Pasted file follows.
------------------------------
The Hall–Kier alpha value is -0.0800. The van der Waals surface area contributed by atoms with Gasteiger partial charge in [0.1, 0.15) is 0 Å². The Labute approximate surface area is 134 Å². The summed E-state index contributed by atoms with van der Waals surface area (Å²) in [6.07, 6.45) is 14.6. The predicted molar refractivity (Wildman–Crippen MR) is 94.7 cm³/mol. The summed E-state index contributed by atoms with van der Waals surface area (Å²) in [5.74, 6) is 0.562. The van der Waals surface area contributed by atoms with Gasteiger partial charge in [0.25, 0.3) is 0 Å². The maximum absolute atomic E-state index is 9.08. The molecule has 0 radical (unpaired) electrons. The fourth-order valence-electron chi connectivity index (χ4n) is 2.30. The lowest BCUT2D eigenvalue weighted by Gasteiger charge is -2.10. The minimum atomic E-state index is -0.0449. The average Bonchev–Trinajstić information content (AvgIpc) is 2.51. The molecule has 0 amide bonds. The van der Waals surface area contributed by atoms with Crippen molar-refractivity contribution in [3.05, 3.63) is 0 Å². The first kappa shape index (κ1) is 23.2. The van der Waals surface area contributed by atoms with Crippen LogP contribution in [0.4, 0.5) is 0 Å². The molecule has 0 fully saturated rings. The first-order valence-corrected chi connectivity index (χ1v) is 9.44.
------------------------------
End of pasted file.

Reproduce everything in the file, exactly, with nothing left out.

The Hall–Kier alpha value is -0.0800. The van der Waals surface area contributed by atoms with Gasteiger partial charge in [0.1, 0.15) is 0 Å². The Labute approximate surface area is 134 Å². The summed E-state index contributed by atoms with van der Waals surface area (Å²) in [6.07, 6.45) is 14.6. The predicted molar refractivity (Wildman–Crippen MR) is 94.7 cm³/mol. The summed E-state index contributed by atoms with van der Waals surface area (Å²) in [5.74, 6) is 0.562. The van der Waals surface area contributed by atoms with Gasteiger partial charge in [0.25, 0.3) is 0 Å². The maximum absolute atomic E-state index is 9.08. The molecule has 0 radical (unpaired) electrons. The fourth-order valence-electron chi connectivity index (χ4n) is 2.30. The lowest BCUT2D eigenvalue weighted by Gasteiger charge is -2.10. The minimum atomic E-state index is -0.0449. The average Bonchev–Trinajstić information content (AvgIpc) is 2.51. The molecule has 0 amide bonds. The van der Waals surface area contributed by atoms with Crippen molar-refractivity contribution in [3.05, 3.63) is 0 Å². The first kappa shape index (κ1) is 23.2. The van der Waals surface area contributed by atoms with Crippen LogP contribution in [0.4, 0.5) is 0 Å². The molecule has 0 fully saturated rings. The first-order valence-corrected chi connectivity index (χ1v) is 9.44.